Data were analysed using SPSS V.20.0 for Windows. Descriptive statistics for demographic characteristics, percentages for categorical variables, and median and IQR for continuous variables were used to analyse the findings of the study. Pearson’s χ2 (p<0.05) was used to assess the significance among the study variables, while OR was used to evaluate the strength of association between various variables.
Patient and public involvement statement
Patients and the public were not involved in designing the questionnaire, and collecting and analysing data for this study.
Sociodemographic characteristics of study participants
In each health facility in Bamenda Health District, over 70% of HCWs consented to participate in this study. Overall, a total of 398 HCWs across Bamenda Health District participated in this study. Among these, 272 (68.3%) were women. The (16–25) years old age group was the most represented (167, 42.0%), and the median age was 27.0 years (IQR, 23–32 years) at 95% CI (table 1). Most participants were nurses (56.6% of workers and 55.7% of students), had worked for 2–4 years and lived in an urban setting (84.2%).
Assessment of knowledge
A total of three questions were used to assess knowledge of HCWs from different hospitals in this region on the route of HBV transmission (table 2). Of the participants, 338 (84.9%) had heard of HBV. Most participants correctly identified sexual intercourse (313, 78.6%), mother-to-child transmission (292, 73.4%) and contact with body fluid (324, 81.4%) as routes of contamination with HBV. Among these, the medical doctors were the most knowledgeable regarding HBV (13, 76.5%), while not up to 50% of sanitary workers had heard of HBV before this study (table 3). Knowledge was significantly associated with level of education and HCW category (p<0.001). Overall, these HCWs had an unsatisfactory level of knowledge on the route of HBV transmission (269, 67.6%). Knowledge on the route of HBV transmission was higher among biomedical students (104, 69.8%) compared with the personnel (165, 66.3%).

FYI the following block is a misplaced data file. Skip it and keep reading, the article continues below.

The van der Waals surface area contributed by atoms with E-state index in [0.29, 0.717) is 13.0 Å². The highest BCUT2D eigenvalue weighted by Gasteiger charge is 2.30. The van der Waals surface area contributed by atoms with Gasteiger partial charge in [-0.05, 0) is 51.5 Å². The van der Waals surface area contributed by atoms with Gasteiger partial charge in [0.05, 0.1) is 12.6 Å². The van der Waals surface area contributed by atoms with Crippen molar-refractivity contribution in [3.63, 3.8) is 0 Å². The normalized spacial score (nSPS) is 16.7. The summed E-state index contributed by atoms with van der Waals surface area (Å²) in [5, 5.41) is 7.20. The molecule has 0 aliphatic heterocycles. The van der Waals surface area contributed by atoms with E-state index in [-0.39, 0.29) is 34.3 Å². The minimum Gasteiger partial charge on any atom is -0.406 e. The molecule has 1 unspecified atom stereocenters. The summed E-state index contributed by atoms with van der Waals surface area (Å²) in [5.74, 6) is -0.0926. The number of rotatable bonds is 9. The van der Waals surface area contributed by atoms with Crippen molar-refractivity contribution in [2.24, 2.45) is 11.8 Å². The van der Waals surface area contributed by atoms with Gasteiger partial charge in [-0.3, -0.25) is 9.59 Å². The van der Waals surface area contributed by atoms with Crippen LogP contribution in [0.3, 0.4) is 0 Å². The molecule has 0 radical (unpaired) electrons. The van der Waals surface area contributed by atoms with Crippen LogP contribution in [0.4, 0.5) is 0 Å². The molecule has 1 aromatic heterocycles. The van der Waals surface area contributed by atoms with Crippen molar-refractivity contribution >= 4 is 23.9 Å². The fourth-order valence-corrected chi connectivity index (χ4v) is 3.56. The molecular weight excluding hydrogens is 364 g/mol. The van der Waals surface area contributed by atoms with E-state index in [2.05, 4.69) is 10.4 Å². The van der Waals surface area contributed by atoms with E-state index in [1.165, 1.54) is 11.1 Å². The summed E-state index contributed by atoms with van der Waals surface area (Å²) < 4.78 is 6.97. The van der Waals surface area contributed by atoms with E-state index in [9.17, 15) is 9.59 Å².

Attitude of HCWs towards HBV
Among the 398 HCWs, 270 (67.8%) had a positive attitude towards HBV-infected persons (table 4). Majority of HCWs practised safe hygiene (washed their hands often and/or used a disinfectant) (317, 79.6%) and wore gloves often (310, 77.9%) while administering treatment. Needle stick injury was highest among sanitary workers (3, 6.8%), while promiscuity (defined as having more than 10 sex partners in their lifetime, having sex with sex worker(s) and/or one-night stands) was highest among dentists (6, 40.0%). Only 93 (23.4%) HCWs reported receiving at least one dose of the vaccine, while 175 (44.0%) showed an overall positive attitude towards HBV (table 3). There was a significant association between HCW category and attitude towards HBV (p=0.003) (table 3).